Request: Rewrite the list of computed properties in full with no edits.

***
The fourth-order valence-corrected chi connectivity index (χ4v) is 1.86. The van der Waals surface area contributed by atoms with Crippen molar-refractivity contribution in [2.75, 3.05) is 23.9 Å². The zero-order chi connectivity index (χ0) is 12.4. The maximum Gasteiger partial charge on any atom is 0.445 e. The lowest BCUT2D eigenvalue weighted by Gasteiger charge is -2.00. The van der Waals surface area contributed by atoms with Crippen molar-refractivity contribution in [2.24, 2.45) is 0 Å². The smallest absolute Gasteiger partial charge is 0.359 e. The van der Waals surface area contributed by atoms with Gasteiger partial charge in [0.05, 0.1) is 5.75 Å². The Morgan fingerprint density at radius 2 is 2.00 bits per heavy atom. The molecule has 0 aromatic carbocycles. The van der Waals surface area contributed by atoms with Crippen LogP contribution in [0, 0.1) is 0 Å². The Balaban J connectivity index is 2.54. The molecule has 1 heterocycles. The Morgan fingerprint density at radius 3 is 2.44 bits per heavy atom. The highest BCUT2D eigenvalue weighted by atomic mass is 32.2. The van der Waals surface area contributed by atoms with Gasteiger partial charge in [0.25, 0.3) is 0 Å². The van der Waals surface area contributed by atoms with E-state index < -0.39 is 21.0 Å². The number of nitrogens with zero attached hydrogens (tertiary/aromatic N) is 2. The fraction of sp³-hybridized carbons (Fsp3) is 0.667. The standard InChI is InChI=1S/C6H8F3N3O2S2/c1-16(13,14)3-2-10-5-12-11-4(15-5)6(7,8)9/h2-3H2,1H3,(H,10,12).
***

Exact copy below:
The fourth-order valence-corrected chi connectivity index (χ4v) is 1.86. The van der Waals surface area contributed by atoms with Crippen molar-refractivity contribution in [2.75, 3.05) is 23.9 Å². The zero-order chi connectivity index (χ0) is 12.4. The maximum Gasteiger partial charge on any atom is 0.445 e. The lowest BCUT2D eigenvalue weighted by Gasteiger charge is -2.00. The van der Waals surface area contributed by atoms with Crippen molar-refractivity contribution in [2.24, 2.45) is 0 Å². The smallest absolute Gasteiger partial charge is 0.359 e. The van der Waals surface area contributed by atoms with Gasteiger partial charge in [0.05, 0.1) is 5.75 Å². The Morgan fingerprint density at radius 2 is 2.00 bits per heavy atom. The molecule has 0 aromatic carbocycles. The van der Waals surface area contributed by atoms with Crippen LogP contribution in [0, 0.1) is 0 Å². The Balaban J connectivity index is 2.54. The molecule has 1 heterocycles. The Morgan fingerprint density at radius 3 is 2.44 bits per heavy atom. The highest BCUT2D eigenvalue weighted by atomic mass is 32.2. The van der Waals surface area contributed by atoms with Gasteiger partial charge in [0.25, 0.3) is 0 Å². The van der Waals surface area contributed by atoms with E-state index < -0.39 is 21.0 Å². The number of nitrogens with zero attached hydrogens (tertiary/aromatic N) is 2. The fraction of sp³-hybridized carbons (Fsp3) is 0.667. The standard InChI is InChI=1S/C6H8F3N3O2S2/c1-16(13,14)3-2-10-5-12-11-4(15-5)6(7,8)9/h2-3H2,1H3,(H,10,12).